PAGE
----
Where the buck stops: Motor insurers and competition law
How are Irish consumers faring in the midst of it all? Expert Dorothea Dowling outlines what's happening
Tomorrow marks two years since the Competition and Consumer Protection Commission [CCPC] announced an investigation into suspected breaches of competition law by motor insurance providers.
The announcement seemed somewhat dramatic at the time.
It came during hearings with various witnesses into the insurance cost crisis by the Joint Oireachtas Committee on Finance, Public Expenditure and Reform.
In the subsequent days it emerged the CCPC had been monitoring the sector for some time. Indeed, in October 2015 a decision had been taken not to pursue enforcement action at that stage. The focus of the CCPC investigation is on price signalling.
I am not an expert on competition law. However, research indicates that this activity could be summarised in lay terms as what I would call megaphone collusion.
That's where company executives and/or industry representative bodies announce what the future price increases are going to be.
You might ask, why is it bad for consumers to be told in advance the extent to which they will be forced to adjust their household budgets to absorb higher car insurance costs?
That brings us to the thin blue line of the balance between law enforcement and the victims of unlawful activity.
In the competition context, this seems to be only an emerging area of case law at both national and EU level.
Basically, the mischief to be prevented is that announcements on future pricing could result in co-ordinated activity by competitors.
The uncertainty about what their rivals are going to do in the future is reduced. Such reduction in market pressures means bad value for consumers.
The benefits of competitive markets include fostering innovation, productivity and growth, all of which should create wealth and reduce poverty.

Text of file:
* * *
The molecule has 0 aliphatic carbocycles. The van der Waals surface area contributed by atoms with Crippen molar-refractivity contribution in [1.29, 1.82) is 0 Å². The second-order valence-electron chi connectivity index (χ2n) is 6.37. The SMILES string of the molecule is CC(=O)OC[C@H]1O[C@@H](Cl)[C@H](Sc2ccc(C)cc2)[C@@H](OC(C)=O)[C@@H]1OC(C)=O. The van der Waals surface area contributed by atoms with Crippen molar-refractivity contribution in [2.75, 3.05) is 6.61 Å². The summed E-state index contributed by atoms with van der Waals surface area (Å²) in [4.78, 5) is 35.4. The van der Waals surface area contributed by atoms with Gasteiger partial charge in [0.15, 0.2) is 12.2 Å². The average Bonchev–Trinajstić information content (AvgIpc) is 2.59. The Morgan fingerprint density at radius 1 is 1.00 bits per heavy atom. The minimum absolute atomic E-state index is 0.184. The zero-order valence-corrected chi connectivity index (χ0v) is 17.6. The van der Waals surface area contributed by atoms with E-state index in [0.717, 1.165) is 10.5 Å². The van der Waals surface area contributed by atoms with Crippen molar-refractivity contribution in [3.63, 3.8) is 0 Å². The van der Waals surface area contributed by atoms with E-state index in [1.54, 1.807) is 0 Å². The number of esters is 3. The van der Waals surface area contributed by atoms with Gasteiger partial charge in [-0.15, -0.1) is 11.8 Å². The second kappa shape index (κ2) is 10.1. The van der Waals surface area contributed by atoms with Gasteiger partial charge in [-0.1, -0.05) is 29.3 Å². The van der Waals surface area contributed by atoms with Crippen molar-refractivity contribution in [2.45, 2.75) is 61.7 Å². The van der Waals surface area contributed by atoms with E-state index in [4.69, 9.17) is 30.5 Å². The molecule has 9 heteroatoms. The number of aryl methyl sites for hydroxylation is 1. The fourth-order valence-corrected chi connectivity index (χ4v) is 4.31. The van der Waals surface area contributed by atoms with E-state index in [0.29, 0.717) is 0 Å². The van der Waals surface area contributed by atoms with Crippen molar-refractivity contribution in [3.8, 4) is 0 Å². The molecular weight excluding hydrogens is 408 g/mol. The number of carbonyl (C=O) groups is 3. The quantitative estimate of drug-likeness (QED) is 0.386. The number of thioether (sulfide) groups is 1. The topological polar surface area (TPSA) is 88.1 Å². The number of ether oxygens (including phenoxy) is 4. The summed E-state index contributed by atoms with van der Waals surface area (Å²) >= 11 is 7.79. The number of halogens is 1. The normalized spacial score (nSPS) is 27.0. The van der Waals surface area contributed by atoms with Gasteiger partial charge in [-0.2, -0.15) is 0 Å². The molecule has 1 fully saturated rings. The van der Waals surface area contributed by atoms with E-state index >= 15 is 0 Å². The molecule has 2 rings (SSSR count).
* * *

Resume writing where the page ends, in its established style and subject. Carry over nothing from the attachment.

The difficulty with that theory in the context of compulsory motor insurance is that purchase of the product is compulsory.
This reduces the pressure which consumers might otherwise exert by refusing to buy something that is overpriced.
As summarised by the OECD: "While anti-competitive conduct by firms is an obvious cause of weak competition, inappropriate public policies, and the power of vested interests to block necessary reforms, can also be important." Shades of all those dimensions might be detected in Ireland.
So, when can consumers expect to hear the outcome of the CCPC investigation?
Well, these things take time. There is a lot at stake and hard evidence must be secured.
An individual involved in a cartel faces 10 years in prison and a fine up to €5m. And a company can be levied with a fine of 10pc of annual global turnover.
The DPP can offer immunity or reduced fines for blowing the whistle on fellow cartel members.
But, despite such deals being done, company share values can also plummet.
At the opening of business on July 26, 2018 Facebook was worth $630bn. That had fallen to $510bn by close of business after the Cambridge Analytica scandal. It was one of the biggest one-day losses in US corporate history.
But do victims of such unlawful activities ever secure anything other than moral victory after findings that corporate ethics on companies' boards proved wanting?
The EU has tried to introduce redress for any person who has suffered harm caused by infringement of competition law.
That Damages Directive came into operation on December 27, 2016. The relevant regulation proposes full compensation, although it also abolished awards of exemplary damages previously available for competition infringements in Ireland.
The extent to which this redress will be sought by private litigants remains to be seen. Personally, I would have more confidence in disruptive change being wrought on the dysfunctional insurance market by the activities of the EU Anti-Trust Directorate.
On July 4 last year, their investigation involved dawn raids on insurers and brokers where documents were seized to explore a much wider remit than price signalling.
It seems the reason the EU Commission are taking an interest is because we are supposed to have a European single market for financial services, and freedom of movement is one of the four fundamentals of the common market.
Excessive motor premium charges can represent barriers to the free movement of people, goods, capital and services. Maybe our membership of the EEC will deliver for us again.